This is an entertaining journey back in time for many teenage girls reading in the 70’s, 80s & 90s.
I liked the concept of the book, it is easy to read or just to flick through, written in a journal style. It has clear chapters with many front covers of the original books. It is designed for the American market and many of the titles described I didn’t recognise, however it was still enjoyable. I liked how the author was able to link the books to changing societal history which made it more interesting and culturally relevant. It also has to be acknowledged, that many books released in the UK at this time, were originally from USA along with American style magazines such as Just 17, and it was the first time books for teenagers were written specifically with them in mind.
Until this time, it was old wives tales, whispers of sex between friends, or if you were very lucky a parent willing to have that conversation. Books previously were mainly anatomical or conventional stories, such as The Outsiders or What Katy Did.
Paperback Crush is a positive and interesting insight into how teenage fiction was originally written and how it has evolved: conventional & stereotypical – white middle class girls, no sex, the trials and tribulations of boyfriends, always with a happy ending, but still trying to tap into a teenage girls head and heart! The covers looked flirty and had an undercurrent of sexual exploration and desire, but not as risqué or diverse as today’s writing or imagery.
It is interesting to see in such a short period of time how teenage fiction has changed, from conservative mini-series, to Twilight, fantasy and of course Harry Potter. It also highlights how these books followed trends in society.
It wasn’t until 1973 when Judy Blume first explored teenage sex and relationships in any detail and in 1976 the first same sex romance ‘Ruby‘ was published. Annie was released in 1982 with 2 females on the cover, it caused outrage and cries for it to be banned and removed from school libraries.
In 1981 the World was to change, with the US Media reporting cases of HIV & AIDS and sexual experimentation became a ‘risky behaviour’ . The world became terrified and obsessed in equal measure! Behaviours were sensationalised such as drug dealing, sexual contact or even fear of kissing. It must be remembered that this was the first new infection found in many decades and there was no cure. True facts were few and far between and Media coverage sensationalised unprotected sexual intercourse as did these books, even suggesting kissing was risky.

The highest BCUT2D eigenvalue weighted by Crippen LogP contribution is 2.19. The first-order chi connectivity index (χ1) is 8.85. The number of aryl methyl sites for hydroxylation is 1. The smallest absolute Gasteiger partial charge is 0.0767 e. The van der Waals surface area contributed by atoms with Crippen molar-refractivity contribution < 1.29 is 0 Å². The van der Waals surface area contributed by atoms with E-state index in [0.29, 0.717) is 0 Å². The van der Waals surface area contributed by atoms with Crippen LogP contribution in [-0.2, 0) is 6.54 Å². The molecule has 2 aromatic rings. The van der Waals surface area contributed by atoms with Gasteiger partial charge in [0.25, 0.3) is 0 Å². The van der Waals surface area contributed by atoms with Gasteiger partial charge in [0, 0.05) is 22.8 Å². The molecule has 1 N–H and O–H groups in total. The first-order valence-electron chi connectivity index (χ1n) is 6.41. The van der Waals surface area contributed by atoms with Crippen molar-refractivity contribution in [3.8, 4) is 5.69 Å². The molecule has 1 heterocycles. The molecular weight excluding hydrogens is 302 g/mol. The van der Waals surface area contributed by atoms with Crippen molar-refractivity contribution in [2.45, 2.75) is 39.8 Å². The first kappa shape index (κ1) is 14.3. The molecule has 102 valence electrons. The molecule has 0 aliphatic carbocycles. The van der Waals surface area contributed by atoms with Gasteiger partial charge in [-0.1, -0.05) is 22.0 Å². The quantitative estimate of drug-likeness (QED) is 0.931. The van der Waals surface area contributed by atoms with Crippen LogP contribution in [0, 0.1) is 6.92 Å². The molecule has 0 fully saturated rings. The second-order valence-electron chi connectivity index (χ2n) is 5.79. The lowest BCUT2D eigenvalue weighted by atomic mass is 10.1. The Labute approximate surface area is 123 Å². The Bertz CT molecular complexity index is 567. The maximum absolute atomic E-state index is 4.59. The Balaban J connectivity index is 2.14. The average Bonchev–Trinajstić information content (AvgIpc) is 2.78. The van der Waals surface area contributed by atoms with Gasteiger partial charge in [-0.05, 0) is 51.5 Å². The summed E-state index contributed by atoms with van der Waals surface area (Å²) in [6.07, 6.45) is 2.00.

In 1988 a couple founded the first African American publishers: ‘Just us books’, which are still available, that offered a non-stereotypical viewpoint whom young black teenagers could relate to. The first novel to have a modern Asian American protagonist was published in 1992, and it eventually went on to win acclaimed awards.
Teen Fiction continued to follow trends and explored divorce, teenage angst, suicide and mental health -long before they were recognisable issues: Sweet Valley High is a good example. Later in the 90s the books moved into the darker side of human nature including stalkers and vampires. Bizarrely Stine Jam: to become world acclaimed horror writer Stephen King wrote a number of teen fiction in the 1990s alongside Fear Street!
These popular novels specifically developed for young teenagers have been a constant follower of recent social changes: beginning with the sexual revolution in the 50s/60s, contraception, pregnancy, and women’s standing on society, work; health, divorce and teenage trauma are all part of this literary journey.
Originally sweet and angelic with happy endings, emotive but always exploring love, lust, tension and trauma. Enjoyed by many a teenager, becoming fully absorbed in the moment and engulfing the emotion until the end. A perfect way to be introduced to the full array of literature, the ebb and flow of a narrative, the trials, amusing, emotional or horrific but still completely compelling. There can be no better way to be introduced to fiction and reading as a lifelong pastime.
Paperback Crush is published by Quirk Books and is available here.
Gabrielle Moss is a features editor at Bustle and the author of GLOP: Nontoxic, Expensive Ideas That Will Make You Look Ridiculous and Feel Pretentious (HarperCollins, 2016). A self-proclaimed “elderly tween,” she has written for Slate, GQ.com, The Hairpin, and many other fine publications. She lives in New York with a massive collection of BSC books.
Reviewed by Amanda Brightman
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